The assumptions of my nineteen-year-old self around vaccines were that they were necessary to prevent deaths, that vaccines were largely a safe and sensible solution to horrific diseases with some very rare reactions that occur in some very unlucky rare children who receive them. But, by and large, I believed that vaccines were safe and we were being told all important truths about them. Everyone told me so. Who was everyone? My pediatricians, their waiting room pamphlets, advertisements on TV, health organizations and many of my friends who were mothers. The pressure to vaccinate was enormous and fear and shame based, just as it is now. If you don’t vaccinate you are a bad mother, a shitty American who doesn’t care about protecting other people with weakened immunity, an uneducated zealot, an idiot who will wish you had vaccinated when your child dies of some horrible disease. The words used are the same today. Take this comment I pulled from a Facebook post on my feed, written by a blogger and mother with lupus:

And again I ask those of you who choose not to vaccinate- how dare you when you KNOW it could mean my children will be motherless? Why do you CHOOSE my death over your privilege?

In Forbes, Stephen Salzberg lumped those who are concerned with vaccinations into one group, ‘ anti-vaxxers ‘ and writes that they have “faux concern for the children” and are  “characters.” The lumping of all those concerned with vaccinations into ‘anti-vaxxers’ is hardly Salzberg’s territory alone; many arguments for vaccinations are written parallel with this kind of sloppy journalism where anyone with a serious concern about the safety or necessity of a vaccine is a cartoon character with no brains. Celebrity Jenny McCarthy has been a perfect mark for this kind of reductive argument, a former Playmate who used to be best known for ads where she sat on a toilet, underwear round her ankles, and who now is the face of the argument that vaccinations cause autism. Cue jokes. This kind of aggressive characterization is the most predictable and simplistic reaction to any argument against a mainstream held belief or action, and does nothing to convince anyone who reads them to think anything other than exactly what they came into the piece already believing.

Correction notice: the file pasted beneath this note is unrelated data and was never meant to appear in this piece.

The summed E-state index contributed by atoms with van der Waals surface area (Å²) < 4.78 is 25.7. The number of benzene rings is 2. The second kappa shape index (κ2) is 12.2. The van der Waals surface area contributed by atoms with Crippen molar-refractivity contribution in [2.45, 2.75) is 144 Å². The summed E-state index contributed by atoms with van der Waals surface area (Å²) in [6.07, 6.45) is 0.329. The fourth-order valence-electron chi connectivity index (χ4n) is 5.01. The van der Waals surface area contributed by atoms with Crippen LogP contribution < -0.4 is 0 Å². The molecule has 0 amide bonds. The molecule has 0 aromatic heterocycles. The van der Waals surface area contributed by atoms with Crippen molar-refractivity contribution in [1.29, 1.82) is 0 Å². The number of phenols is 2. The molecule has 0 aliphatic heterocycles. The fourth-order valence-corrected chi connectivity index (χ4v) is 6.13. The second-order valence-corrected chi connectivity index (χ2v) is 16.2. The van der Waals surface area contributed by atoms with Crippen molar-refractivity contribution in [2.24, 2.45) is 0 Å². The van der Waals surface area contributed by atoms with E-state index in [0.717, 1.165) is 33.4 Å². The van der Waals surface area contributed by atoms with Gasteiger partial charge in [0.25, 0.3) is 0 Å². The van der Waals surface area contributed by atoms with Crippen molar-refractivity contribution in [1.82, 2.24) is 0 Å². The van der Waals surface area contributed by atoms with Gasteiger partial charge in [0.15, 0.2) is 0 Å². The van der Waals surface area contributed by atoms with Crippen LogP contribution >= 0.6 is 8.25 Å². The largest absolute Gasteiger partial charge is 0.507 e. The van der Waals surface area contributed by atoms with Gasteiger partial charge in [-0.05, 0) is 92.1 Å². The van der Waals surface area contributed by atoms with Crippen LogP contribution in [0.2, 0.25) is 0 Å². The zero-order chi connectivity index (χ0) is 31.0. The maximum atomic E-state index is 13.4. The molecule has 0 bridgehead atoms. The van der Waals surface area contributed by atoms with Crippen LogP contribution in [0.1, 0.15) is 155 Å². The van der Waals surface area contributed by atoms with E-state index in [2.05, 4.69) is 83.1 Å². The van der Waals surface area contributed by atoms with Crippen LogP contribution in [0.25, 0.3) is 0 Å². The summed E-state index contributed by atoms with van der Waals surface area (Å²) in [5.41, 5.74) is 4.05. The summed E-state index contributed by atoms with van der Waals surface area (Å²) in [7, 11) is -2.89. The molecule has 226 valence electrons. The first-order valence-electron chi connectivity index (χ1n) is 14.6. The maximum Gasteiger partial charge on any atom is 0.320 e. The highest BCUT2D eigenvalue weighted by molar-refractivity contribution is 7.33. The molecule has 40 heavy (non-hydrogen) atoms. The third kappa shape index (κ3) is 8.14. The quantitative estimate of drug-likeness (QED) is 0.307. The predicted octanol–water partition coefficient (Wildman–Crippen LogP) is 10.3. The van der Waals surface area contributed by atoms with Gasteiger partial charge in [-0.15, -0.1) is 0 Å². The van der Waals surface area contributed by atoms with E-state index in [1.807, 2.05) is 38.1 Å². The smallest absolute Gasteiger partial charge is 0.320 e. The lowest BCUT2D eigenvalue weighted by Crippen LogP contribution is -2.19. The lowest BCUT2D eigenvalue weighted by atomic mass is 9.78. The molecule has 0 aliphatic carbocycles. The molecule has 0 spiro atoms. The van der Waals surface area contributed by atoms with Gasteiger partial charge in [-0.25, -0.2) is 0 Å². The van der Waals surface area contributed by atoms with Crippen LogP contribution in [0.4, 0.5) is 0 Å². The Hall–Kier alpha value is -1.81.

When finding these kinds of character attacks in articles both for and against vaccinations, my desire was to sift through, distill the facts, and then more importantly, keep clarifying until the source of the facts, and all important information about that source, were clear. If this sounds like information you can gather from your doctor’s office, What To Expect in the First Year and a few blog posts on the World Health Organziation’s website and Stir.com, you would be wrong.

The amount of reading that I was getting into illuminated my first mistake — I should have begun the moment I found I was pregnant. But how many women have the time or focus to research and read this amount of information while postpartum and most likely exhausted and overwhelmed? I received a message this week from a new mother, asking me what I thought about vaccinations. I don’t know what to do, she said. Her baby is one-month-old. I know that she and I are not alone in this timeline. There is so much to consider and read while pregnant, especially the first time, that vaccinations rarely come into the forefront. This does not bode well for a highly educated decision, which we can all surely agree is the best way to make such a serious choice- often the first serious choice we make for our child.

The story of Dr. Peter Aaby’s discoveries on the mortality rate of girls receiving the DPT vaccine is rife with examples of why my skeleton beliefs regarding vaccines consist of the belief that I cannot trust the larger corporations in charge to tell us the truth- or all the truth- and why you cannot either. Also illuminated is the kind of protracted reluctance for further research and exposure in the face of a clear-cut evidence that those things are necessary, despite every protest to the contrary.

It’s important to state here — to be clear about my purpose for writing this, which is to inform, not to direct — that I gave my daughter born three years ago the DPT vaccine, and had the booster myself. I am not anti-vaccine; I am pro-information.

The American Academy of Pediatrics in 2013 recommended 17 vaccines (48 total as some are given more than once for what is considered adequate protection) including 113 vaccine antigens over six years. This is a a heavier load than European children carry, and quite more vaccinations than America itself offered just twenty years ago. The first obvious conclusion from those facts is that we have no idea what the schedule of vaccinations we now give is doing to our children’s health over the long term, but our first indication has arrived.